As I reflect on my upbringing, I’m grateful for the old stories told in my youth. Most often they were rooted in values that taught significant life lessons. Faced with real situations, the lessons prevented me from stepping into obvious trouble.

Many of my friends have similar old stories. My friend, Steve Blakely, said he remembers being told the story of a beaver and rattlesnake who were attempting to escape a raging forest fire. They met as they both paused at a river bank. Because of the swift water and the fact that the beaver was a strong swimmer, the rattlesnake asked him for a ride to the other side. The beaver refused saying, “If I give you a ride, you’ll bite me as I swim across and I will surely die.”

The rattlesnake begged saying, “What sense would it make for me to bite you? If you die, I’ll surely perish as well.” The beaver reluctantly agreed as the raging flames moved closer. Midway across the river the rattlesnake bit the beaver. As he died the beaver gasped, “Why?” The rattlesnake replied, “I guess it’s just in my nature.”

As we plunge into the 2012 political campaign and I begin to evaluate candidates, I must ask myself, “What’s in their nature?” Since I never vote against my or my community’s greatest interests, this answer is essential. The differences in this election are sufficiently clear for me to make good choices.

As I evaluate the facts, I won’t choose candidates based on single issues or legal decisions that others make. Whether health care, same-sex marriage, public education, abortion or any of many social issues that challenge us, I recognize that I will not agree with any candidate 100% on all issues. I’ll select a candidate with whom I’m more closely aligned philosophically and whose actions best represent my and my community’s interests.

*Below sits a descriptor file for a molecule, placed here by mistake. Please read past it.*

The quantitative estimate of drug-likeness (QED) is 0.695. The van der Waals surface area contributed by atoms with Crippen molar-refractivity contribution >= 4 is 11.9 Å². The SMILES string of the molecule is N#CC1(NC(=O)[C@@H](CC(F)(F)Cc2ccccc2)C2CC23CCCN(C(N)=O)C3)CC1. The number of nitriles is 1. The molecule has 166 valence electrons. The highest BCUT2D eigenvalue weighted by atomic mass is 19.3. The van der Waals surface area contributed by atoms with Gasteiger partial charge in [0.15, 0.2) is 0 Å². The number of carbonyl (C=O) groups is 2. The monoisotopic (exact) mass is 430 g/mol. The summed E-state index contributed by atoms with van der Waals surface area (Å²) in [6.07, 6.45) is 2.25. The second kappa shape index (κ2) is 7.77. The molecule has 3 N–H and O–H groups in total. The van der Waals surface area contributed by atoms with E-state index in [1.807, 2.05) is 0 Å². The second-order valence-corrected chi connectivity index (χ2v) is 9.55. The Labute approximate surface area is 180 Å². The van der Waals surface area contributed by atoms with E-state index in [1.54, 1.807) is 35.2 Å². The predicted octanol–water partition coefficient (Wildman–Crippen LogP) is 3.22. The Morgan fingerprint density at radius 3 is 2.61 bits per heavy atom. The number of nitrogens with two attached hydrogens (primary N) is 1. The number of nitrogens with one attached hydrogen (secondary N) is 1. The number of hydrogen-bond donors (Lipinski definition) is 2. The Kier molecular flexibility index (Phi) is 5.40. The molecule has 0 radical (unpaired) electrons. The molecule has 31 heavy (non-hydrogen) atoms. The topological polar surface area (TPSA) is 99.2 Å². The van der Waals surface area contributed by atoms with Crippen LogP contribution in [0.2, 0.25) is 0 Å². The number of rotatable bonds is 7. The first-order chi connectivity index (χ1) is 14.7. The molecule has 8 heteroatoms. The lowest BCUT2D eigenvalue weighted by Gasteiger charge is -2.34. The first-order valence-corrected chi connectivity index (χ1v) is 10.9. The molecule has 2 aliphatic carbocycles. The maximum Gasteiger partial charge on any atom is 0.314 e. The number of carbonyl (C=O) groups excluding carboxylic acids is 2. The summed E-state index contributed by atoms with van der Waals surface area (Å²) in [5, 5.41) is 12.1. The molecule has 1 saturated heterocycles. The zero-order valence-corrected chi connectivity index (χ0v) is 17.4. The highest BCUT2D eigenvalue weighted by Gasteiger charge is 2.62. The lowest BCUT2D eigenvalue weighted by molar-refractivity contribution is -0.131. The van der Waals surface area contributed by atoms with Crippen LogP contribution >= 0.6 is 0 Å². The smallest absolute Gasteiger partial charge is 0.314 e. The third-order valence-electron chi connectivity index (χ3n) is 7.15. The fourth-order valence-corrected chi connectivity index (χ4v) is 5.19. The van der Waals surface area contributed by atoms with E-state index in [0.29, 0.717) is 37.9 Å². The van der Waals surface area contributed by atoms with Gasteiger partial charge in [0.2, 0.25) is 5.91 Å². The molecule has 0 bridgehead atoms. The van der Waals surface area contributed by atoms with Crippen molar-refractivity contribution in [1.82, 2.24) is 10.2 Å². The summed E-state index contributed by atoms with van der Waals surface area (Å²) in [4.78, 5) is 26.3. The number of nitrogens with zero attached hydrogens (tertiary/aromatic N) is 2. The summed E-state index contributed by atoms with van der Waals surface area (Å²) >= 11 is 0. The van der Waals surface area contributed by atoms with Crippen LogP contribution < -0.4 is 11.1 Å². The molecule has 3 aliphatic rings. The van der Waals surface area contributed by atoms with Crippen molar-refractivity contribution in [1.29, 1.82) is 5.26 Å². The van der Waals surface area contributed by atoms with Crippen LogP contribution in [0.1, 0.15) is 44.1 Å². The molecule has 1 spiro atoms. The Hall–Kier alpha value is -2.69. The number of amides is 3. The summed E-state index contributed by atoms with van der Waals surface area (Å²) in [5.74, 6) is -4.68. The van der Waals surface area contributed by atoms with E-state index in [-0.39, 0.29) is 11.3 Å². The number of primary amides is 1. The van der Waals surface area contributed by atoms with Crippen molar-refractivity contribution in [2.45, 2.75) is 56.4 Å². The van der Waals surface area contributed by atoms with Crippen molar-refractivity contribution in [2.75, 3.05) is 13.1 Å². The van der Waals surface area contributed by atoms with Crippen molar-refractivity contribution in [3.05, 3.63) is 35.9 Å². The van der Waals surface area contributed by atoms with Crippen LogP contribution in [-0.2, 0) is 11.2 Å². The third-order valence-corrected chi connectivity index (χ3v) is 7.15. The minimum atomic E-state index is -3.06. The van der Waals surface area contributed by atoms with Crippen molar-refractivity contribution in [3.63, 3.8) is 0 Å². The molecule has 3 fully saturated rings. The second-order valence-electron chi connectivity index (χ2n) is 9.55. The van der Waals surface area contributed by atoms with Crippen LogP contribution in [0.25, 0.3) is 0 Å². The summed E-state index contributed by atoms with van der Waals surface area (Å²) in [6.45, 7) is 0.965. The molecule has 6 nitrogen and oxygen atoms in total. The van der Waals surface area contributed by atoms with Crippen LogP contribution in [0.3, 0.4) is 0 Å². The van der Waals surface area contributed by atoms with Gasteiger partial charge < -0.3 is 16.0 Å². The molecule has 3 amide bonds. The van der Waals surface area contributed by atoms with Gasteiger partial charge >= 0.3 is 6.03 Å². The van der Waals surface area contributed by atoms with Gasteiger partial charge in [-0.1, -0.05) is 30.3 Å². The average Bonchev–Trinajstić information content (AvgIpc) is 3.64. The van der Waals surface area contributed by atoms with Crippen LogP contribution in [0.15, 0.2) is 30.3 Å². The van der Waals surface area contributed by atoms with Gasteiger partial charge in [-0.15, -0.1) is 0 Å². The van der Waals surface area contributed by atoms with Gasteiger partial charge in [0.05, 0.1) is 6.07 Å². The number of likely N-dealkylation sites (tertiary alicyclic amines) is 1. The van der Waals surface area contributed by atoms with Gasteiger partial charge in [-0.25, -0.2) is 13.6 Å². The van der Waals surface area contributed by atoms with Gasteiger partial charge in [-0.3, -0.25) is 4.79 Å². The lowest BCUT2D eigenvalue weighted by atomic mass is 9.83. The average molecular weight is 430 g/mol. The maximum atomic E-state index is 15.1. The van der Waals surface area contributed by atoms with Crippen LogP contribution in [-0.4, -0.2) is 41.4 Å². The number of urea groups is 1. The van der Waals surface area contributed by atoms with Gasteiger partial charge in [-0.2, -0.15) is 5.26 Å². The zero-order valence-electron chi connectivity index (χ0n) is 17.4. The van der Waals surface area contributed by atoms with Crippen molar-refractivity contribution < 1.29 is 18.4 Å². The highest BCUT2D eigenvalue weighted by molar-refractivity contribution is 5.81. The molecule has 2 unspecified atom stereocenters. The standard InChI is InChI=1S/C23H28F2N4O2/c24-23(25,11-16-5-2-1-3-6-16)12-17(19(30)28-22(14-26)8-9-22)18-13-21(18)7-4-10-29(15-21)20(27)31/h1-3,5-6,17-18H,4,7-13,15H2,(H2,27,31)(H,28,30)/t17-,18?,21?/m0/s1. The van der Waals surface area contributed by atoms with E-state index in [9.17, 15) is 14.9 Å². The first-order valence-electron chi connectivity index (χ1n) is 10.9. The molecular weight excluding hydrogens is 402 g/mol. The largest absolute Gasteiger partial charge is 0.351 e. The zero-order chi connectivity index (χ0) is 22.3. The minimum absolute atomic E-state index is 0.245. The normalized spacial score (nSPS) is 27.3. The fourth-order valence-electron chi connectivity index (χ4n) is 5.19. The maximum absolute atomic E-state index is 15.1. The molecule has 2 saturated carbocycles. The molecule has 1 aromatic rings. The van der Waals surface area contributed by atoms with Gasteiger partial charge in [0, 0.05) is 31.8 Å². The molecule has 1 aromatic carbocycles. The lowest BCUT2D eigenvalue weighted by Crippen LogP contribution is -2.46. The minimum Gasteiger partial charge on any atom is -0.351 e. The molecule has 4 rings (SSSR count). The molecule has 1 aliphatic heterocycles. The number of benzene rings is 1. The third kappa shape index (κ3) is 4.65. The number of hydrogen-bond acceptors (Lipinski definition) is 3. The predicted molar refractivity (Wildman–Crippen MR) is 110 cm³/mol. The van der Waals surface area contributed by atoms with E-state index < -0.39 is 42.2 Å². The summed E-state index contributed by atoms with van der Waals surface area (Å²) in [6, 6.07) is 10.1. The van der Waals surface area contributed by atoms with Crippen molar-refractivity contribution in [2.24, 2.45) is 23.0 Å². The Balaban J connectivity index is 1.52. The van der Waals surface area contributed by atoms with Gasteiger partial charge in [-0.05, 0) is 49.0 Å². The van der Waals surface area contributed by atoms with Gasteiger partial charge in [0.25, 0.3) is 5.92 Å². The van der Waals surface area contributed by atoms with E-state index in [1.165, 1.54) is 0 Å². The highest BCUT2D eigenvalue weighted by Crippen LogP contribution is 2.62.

As I evaluate the facts, I choose candidates based upon the traditions and track-record of their party and/or upon their results in public office. Do their plans comport with past successes in governance? Do their words and actions comport with my interests? Have they demonstrated this in past decision-making?

As stated, the choices in the coming election are quite clear. I’ll vote for President Obama and support legislators who will support the president’s goals. In my opinion, his goals provide greater security and prosperity for the greatest number of Americans.

Occasionally someone tries to convince us that President Obama’s turn is over and we should support a “fresh” approach and new president. I tell anyone who tries this tact with me that if President Obama had been given the opportunity to govern with the thoughtful cooperation and bi-partisanship existing between past administrations and Congress or allowed to succeed or fail on the merits of his proposals, that debate be might be possible. Had segments of the media or Republican politicians given President Obama the same type of respect given past presidents or the respect given to the office he holds, we could discuss the merits of an opposing position.

Unfortunately, from day one of his presidency and throughout his administration, Republicans have singularly dedicated themselves to the “overthrow” of the President. Whether originating on the Democratic or Republican side of the political fence, any idea embraced by President Obama has been given an unceremonious “NO!” in reply. Whether good for citizens or the nation, any proposal advanced by President Obama has been met with great resistance. From health care to jobs, it’s been the nature of Republicans to say “NO” at every opportunity.

So, unlike the beaver, when asked to consider a ride to those in opposition to the interests I hold dear, I say “NO” to the “Republican nature.”

(E. Faye Williams, Esq. is Chair of the National Congress of Black Women. (202) 678-6788)

E. Faye Williams

Chair of the National Congress of Black Women